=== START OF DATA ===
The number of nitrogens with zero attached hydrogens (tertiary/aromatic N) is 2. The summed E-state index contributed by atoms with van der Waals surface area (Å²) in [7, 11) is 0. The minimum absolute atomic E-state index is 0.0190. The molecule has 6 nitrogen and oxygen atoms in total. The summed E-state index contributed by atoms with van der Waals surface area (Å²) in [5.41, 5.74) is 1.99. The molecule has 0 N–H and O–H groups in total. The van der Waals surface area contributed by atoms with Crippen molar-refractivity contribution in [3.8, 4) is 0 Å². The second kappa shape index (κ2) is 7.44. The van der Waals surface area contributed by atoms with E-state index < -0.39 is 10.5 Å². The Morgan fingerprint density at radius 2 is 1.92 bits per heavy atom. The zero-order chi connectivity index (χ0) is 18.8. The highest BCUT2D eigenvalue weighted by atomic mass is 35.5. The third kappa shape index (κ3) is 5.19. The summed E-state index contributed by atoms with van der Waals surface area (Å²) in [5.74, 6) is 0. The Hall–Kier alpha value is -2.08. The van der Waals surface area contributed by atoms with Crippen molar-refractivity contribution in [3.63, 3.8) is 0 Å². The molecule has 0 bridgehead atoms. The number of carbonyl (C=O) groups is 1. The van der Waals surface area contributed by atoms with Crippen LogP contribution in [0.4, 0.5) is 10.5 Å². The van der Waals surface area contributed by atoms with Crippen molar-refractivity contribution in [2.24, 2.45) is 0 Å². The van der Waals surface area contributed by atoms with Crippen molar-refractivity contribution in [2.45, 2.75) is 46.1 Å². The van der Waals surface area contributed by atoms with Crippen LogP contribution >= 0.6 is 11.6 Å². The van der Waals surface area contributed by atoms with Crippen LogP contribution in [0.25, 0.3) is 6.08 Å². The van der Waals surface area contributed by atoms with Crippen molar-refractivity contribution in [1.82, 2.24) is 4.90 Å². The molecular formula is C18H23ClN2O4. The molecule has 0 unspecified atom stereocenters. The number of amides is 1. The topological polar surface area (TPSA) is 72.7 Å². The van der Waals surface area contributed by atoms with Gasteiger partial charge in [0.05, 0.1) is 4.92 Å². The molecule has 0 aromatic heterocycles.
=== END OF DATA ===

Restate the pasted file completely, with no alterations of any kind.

The number of nitrogens with zero attached hydrogens (tertiary/aromatic N) is 2. The summed E-state index contributed by atoms with van der Waals surface area (Å²) in [7, 11) is 0. The minimum absolute atomic E-state index is 0.0190. The molecule has 6 nitrogen and oxygen atoms in total. The summed E-state index contributed by atoms with van der Waals surface area (Å²) in [5.41, 5.74) is 1.99. The molecule has 0 N–H and O–H groups in total. The van der Waals surface area contributed by atoms with Crippen molar-refractivity contribution in [3.8, 4) is 0 Å². The second kappa shape index (κ2) is 7.44. The van der Waals surface area contributed by atoms with E-state index < -0.39 is 10.5 Å². The Morgan fingerprint density at radius 2 is 1.92 bits per heavy atom. The zero-order chi connectivity index (χ0) is 18.8. The highest BCUT2D eigenvalue weighted by atomic mass is 35.5. The third kappa shape index (κ3) is 5.19. The summed E-state index contributed by atoms with van der Waals surface area (Å²) in [5.74, 6) is 0. The Hall–Kier alpha value is -2.08. The van der Waals surface area contributed by atoms with Crippen molar-refractivity contribution in [3.63, 3.8) is 0 Å². The molecule has 0 bridgehead atoms. The number of carbonyl (C=O) groups is 1. The van der Waals surface area contributed by atoms with Crippen LogP contribution in [0.4, 0.5) is 10.5 Å². The van der Waals surface area contributed by atoms with Crippen molar-refractivity contribution in [2.24, 2.45) is 0 Å². The van der Waals surface area contributed by atoms with Crippen molar-refractivity contribution in [2.45, 2.75) is 46.1 Å². The van der Waals surface area contributed by atoms with Crippen LogP contribution >= 0.6 is 11.6 Å². The van der Waals surface area contributed by atoms with Crippen LogP contribution in [0.25, 0.3) is 6.08 Å². The van der Waals surface area contributed by atoms with Crippen molar-refractivity contribution in [1.82, 2.24) is 4.90 Å². The molecular formula is C18H23ClN2O4. The molecule has 0 unspecified atom stereocenters. The number of amides is 1. The topological polar surface area (TPSA) is 72.7 Å². The van der Waals surface area contributed by atoms with Gasteiger partial charge in [0.05, 0.1) is 4.92 Å². The molecule has 0 aromatic heterocycles.